Thursday, November 4, 2010

You Will Meet a Tall Dark Stranger

So it turns out that shooting in Europe is not, in fact, the secret to making a good Woody Allen movie. Match Point and Vicky Cristina Barcelona gave me hope, but now comes You Will Meet a Tall Dark Stranger to crush that hope into fine powder and scatter it on the breeze. Allen's latest is a mirthless, turgid affair that underneath its thin intellectual gloss is as disposable as your average sitcom episode. I still have a couple dozen Woody Allen films on my backlog yet to be watched (that happens when a director puts out a movie a year for over four decades), but from what I've seen this is easily one of the top five least essential films he's ever made, if not a contender for the very top.

Since the movie is divided into four intercut, interconnected storylines, I'll just boil this down into four separate reviews. First off, the nucleus through which all characters connect is Naomi Watts as an assistant to an art gallery owner. She's unhappy in her marriage to a failed writer but has two passions, the first being her lust for her boss, played by Antonio Banderas, and the second being her desire to open her own gallery. Watts gives the film's best performance (which isn't to say that she comes within a million miles of deserving awards attention, she's merely pretty good), but her story fizzles out into the one of the most bizarre question marks of an "ending" I've seen in years. Not to be confused with an intentionally ambiguous and haunting ending like No Country for Old Men; it just feels like they forgot to shoot the last part and then decided in the editing room that it was fine, no one would notice. Well, I did. It left the half-hour invested in her feeling like a waste of time.

Speaking of No Country, Watts's husband is played by none other than Josh Brolin, who seems to be filling the role that Allen himself would have played twenty years ago as a rueful failed writer who had one book published and has seen every manuscript since rejected. His end of the marriage is even more loveless than his wife's (note: if you cannot keep the passion alive with Naomi Watts, you are probably gay), but his internal fire is reignited by watching the woman in red who lives in the flat across the street, played by Freida Pinto.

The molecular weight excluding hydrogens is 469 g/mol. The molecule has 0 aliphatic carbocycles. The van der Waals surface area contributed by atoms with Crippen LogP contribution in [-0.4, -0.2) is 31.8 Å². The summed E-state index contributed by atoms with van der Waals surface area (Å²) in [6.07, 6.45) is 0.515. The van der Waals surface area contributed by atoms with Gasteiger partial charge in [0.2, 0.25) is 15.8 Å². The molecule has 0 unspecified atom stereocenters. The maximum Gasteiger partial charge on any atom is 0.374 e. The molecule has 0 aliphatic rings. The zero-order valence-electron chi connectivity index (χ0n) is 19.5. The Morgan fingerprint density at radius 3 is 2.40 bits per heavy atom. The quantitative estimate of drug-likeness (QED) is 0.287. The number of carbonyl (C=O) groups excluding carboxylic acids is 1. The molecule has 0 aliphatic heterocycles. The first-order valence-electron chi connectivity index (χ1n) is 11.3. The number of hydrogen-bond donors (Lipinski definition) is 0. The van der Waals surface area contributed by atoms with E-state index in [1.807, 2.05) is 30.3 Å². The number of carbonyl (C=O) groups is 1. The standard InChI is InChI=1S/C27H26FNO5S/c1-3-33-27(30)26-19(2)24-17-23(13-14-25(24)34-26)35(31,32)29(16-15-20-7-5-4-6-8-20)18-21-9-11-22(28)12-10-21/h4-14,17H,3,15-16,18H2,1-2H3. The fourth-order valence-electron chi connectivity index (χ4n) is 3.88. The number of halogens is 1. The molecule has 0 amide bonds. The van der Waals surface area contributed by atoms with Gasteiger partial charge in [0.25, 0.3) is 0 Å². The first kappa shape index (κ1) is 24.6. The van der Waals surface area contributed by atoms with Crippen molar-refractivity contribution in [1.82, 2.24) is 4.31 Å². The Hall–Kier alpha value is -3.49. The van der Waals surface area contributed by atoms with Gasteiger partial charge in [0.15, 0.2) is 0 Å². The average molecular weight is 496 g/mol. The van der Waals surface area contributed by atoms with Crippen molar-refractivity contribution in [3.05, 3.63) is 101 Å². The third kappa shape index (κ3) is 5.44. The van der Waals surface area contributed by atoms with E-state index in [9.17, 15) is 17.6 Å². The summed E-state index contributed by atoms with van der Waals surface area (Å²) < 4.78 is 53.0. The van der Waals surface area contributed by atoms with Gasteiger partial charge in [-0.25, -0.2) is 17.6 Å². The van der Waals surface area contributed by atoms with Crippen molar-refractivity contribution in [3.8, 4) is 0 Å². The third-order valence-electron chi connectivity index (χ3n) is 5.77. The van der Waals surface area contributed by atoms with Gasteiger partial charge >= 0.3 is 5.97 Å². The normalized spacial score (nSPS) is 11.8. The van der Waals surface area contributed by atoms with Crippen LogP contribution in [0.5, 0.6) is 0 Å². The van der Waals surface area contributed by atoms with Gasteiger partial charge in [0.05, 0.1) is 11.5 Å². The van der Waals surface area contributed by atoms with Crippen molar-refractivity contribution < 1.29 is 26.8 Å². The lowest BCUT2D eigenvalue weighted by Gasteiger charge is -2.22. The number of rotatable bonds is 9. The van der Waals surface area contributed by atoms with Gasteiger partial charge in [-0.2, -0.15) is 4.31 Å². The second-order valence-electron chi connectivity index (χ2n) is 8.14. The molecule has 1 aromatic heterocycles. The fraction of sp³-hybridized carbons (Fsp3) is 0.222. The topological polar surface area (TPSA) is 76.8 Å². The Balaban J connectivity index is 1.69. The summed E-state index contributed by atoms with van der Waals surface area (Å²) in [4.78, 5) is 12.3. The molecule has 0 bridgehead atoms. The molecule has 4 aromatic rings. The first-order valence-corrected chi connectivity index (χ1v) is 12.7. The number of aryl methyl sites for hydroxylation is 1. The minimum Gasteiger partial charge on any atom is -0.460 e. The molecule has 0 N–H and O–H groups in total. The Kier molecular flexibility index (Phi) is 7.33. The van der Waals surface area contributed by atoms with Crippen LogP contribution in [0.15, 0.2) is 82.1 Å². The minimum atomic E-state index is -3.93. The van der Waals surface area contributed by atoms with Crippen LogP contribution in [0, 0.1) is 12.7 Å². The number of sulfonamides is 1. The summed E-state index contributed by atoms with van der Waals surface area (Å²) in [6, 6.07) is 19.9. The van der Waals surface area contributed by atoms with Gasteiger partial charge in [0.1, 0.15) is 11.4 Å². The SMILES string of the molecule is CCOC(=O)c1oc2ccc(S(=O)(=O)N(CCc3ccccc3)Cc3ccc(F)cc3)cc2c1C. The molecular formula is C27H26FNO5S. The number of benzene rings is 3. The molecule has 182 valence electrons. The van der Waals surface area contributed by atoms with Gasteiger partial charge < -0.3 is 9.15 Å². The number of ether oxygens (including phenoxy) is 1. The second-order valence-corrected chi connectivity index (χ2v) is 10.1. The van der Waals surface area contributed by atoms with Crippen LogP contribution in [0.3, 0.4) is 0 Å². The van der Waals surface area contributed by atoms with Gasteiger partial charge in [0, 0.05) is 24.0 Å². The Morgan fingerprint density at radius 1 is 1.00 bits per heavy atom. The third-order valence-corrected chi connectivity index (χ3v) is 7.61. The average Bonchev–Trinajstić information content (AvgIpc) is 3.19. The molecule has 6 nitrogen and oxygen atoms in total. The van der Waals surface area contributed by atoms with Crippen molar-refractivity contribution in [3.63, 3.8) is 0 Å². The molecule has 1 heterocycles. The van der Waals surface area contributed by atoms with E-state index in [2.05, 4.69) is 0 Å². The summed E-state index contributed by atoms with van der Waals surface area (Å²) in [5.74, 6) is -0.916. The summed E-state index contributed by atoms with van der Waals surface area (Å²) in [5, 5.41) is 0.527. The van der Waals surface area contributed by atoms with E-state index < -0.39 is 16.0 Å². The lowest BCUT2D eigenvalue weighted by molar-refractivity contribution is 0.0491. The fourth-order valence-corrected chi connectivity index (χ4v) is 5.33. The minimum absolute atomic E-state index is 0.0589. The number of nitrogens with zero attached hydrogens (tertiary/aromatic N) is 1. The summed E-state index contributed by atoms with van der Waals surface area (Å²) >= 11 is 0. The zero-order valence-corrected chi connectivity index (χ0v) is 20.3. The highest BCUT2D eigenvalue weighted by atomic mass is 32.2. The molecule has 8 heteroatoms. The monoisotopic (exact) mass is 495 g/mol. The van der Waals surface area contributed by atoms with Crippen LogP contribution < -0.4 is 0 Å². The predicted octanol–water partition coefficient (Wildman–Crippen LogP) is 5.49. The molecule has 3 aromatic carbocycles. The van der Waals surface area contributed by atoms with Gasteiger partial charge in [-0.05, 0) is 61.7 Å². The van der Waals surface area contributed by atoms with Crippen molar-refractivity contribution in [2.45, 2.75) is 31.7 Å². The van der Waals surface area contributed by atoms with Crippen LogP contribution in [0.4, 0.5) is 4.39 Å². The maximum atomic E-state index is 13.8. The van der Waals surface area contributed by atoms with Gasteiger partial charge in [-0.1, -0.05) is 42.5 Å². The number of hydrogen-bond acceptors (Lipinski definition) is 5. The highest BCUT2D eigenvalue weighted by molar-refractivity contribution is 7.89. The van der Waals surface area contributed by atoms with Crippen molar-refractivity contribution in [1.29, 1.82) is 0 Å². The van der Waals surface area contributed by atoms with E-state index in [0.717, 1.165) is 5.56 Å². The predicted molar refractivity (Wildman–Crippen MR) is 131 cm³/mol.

In terms of plot, Brolin's story is far and away the best part of You Will Meet a Tall Dark Stranger. The desperate measures he takes to get a book published lead to the film's only satisfying and clever resolution, one of its few moments that made me laugh out loud and probably the only moment worthy of Allen at his peak. However, the big problem here is Freida Pinto playing a walking wet dream on legs with the character depth of a saucepan. I'm not faulting Pinto here — she does just fine — but Allen for saddling her with dialogue and scenes no actress on earth could have salvaged. Look Woody, I get that you enjoyed jerking off to her in Slumdog Millionaire. But that doesn't mean you have to give her a scene where Josh Brolin admits to spying on her changing clothes and having sex through her window and she responds by smiling and giggling, because no one in the world would respond like that. It made my skin crawl to watch. Easily one of the worst movie characters of 2010.

Next up we got Anthony Hopkins as Watts's father, who has recently had a crisis of mortality, divorced his wife of forty years, and married a hooker who gives him sex and the illusion of love in exchange for buying anything she wants. More so than any other story I feel like this could have potentially been developed into an interesting feature, but as is it's very light on laughs outside of the scene where Hopkins introduces his new wife to his daughter and her husband, and it's light on emotion because, really, who cares if Hopkins realizes he's made a mistake? I mean, he's an asshole for what he did to his old wife in the first place, so he pretty much deserves whatever he gets. It would've taken much more time to develop him into someone who we care about despite that, time which the film can't spare.

(And yes, this film features both Zorros from the 1998 swashbuckling classic The Mask of Zorro, Antonio Banderas and Anthony Hopkins! Sadly, that's probably my favorite thing about it.)

Finally, Gemma Jones plays Watts's mother and Hopkins' ex-wife, who turns to a fortune teller to soothe her pain and finds love anew with an occult book store owner. This story comes to a very traditional cinematic resolution and has no outstandingly bad characters cluttering it up, but it's also the least creative and most boring of the movie. Frankly, if this story was the whole film then I'd probably consider You Will Meet a Tall Dark Stranger to be one of the worst movies of the year.

As is it's not one of the worst of the year but merely an instantly forgettable trifle of a film that will not enrich the life of anyone who sees it in any way. I'm not gonna get all melodramatic and claim that Woody Allen will never make a good film again, because a lot of people did that in the early 00s before Woody busted out the terrific Match Point as a cinematic "fuck you!" to all doubters, but I can say with absolute certainty that fifty years from now this will be a film no one mentions when they discuss his filmography.

2 Stars out of 5

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